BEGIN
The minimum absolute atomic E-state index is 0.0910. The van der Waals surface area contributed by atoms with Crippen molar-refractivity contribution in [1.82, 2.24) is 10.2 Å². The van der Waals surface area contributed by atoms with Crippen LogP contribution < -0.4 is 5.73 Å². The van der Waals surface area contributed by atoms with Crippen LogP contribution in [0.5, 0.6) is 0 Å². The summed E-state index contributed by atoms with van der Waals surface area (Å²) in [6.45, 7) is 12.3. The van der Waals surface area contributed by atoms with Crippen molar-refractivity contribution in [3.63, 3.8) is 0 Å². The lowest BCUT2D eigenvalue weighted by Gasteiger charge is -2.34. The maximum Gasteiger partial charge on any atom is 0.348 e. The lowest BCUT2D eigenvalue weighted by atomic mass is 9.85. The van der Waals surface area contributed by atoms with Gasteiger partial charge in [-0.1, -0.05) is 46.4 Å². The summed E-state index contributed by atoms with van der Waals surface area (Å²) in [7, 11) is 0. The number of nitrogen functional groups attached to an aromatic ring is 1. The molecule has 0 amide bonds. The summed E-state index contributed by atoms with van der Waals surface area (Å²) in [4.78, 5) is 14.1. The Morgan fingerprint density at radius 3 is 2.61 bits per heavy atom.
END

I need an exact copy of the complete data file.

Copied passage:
The minimum absolute atomic E-state index is 0.0910. The van der Waals surface area contributed by atoms with Crippen molar-refractivity contribution in [1.82, 2.24) is 10.2 Å². The van der Waals surface area contributed by atoms with Crippen LogP contribution < -0.4 is 5.73 Å². The van der Waals surface area contributed by atoms with Crippen LogP contribution in [0.5, 0.6) is 0 Å². The summed E-state index contributed by atoms with van der Waals surface area (Å²) in [6.45, 7) is 12.3. The van der Waals surface area contributed by atoms with Crippen molar-refractivity contribution in [3.63, 3.8) is 0 Å². The lowest BCUT2D eigenvalue weighted by Gasteiger charge is -2.34. The maximum Gasteiger partial charge on any atom is 0.348 e. The lowest BCUT2D eigenvalue weighted by atomic mass is 9.85. The van der Waals surface area contributed by atoms with Gasteiger partial charge in [-0.1, -0.05) is 46.4 Å². The summed E-state index contributed by atoms with van der Waals surface area (Å²) in [7, 11) is 0. The number of nitrogen functional groups attached to an aromatic ring is 1. The molecule has 0 amide bonds. The summed E-state index contributed by atoms with van der Waals surface area (Å²) in [4.78, 5) is 14.1. The Morgan fingerprint density at radius 3 is 2.61 bits per heavy atom.